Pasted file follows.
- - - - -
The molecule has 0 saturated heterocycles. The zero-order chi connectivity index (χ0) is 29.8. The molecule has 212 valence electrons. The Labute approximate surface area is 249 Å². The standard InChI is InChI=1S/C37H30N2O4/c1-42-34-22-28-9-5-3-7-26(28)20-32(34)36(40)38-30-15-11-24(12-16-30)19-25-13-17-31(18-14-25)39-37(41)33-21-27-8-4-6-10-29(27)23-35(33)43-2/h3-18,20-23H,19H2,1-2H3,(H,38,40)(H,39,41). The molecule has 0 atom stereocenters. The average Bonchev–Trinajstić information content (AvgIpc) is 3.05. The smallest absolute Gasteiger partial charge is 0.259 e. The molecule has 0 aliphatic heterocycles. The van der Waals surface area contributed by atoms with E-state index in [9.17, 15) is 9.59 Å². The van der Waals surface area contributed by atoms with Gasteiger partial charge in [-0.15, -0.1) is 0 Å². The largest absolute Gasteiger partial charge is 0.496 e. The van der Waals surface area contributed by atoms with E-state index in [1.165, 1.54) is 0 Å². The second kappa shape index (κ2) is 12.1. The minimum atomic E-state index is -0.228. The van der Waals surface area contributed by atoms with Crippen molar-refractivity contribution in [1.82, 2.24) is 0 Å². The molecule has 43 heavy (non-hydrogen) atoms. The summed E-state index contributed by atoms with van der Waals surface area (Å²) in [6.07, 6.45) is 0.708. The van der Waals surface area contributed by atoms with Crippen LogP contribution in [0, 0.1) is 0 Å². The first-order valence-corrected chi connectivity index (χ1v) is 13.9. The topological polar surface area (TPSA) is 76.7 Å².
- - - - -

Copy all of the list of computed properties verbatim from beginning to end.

The molecule has 0 saturated heterocycles. The zero-order chi connectivity index (χ0) is 29.8. The molecule has 212 valence electrons. The Labute approximate surface area is 249 Å². The standard InChI is InChI=1S/C37H30N2O4/c1-42-34-22-28-9-5-3-7-26(28)20-32(34)36(40)38-30-15-11-24(12-16-30)19-25-13-17-31(18-14-25)39-37(41)33-21-27-8-4-6-10-29(27)23-35(33)43-2/h3-18,20-23H,19H2,1-2H3,(H,38,40)(H,39,41). The molecule has 0 atom stereocenters. The average Bonchev–Trinajstić information content (AvgIpc) is 3.05. The smallest absolute Gasteiger partial charge is 0.259 e. The molecule has 0 aliphatic heterocycles. The van der Waals surface area contributed by atoms with E-state index in [9.17, 15) is 9.59 Å². The van der Waals surface area contributed by atoms with Gasteiger partial charge in [-0.15, -0.1) is 0 Å². The largest absolute Gasteiger partial charge is 0.496 e. The van der Waals surface area contributed by atoms with E-state index in [1.165, 1.54) is 0 Å². The second kappa shape index (κ2) is 12.1. The minimum atomic E-state index is -0.228. The van der Waals surface area contributed by atoms with Crippen molar-refractivity contribution in [1.82, 2.24) is 0 Å². The molecule has 43 heavy (non-hydrogen) atoms. The summed E-state index contributed by atoms with van der Waals surface area (Å²) in [6.07, 6.45) is 0.708. The van der Waals surface area contributed by atoms with Crippen LogP contribution in [0, 0.1) is 0 Å². The first-order valence-corrected chi connectivity index (χ1v) is 13.9. The topological polar surface area (TPSA) is 76.7 Å².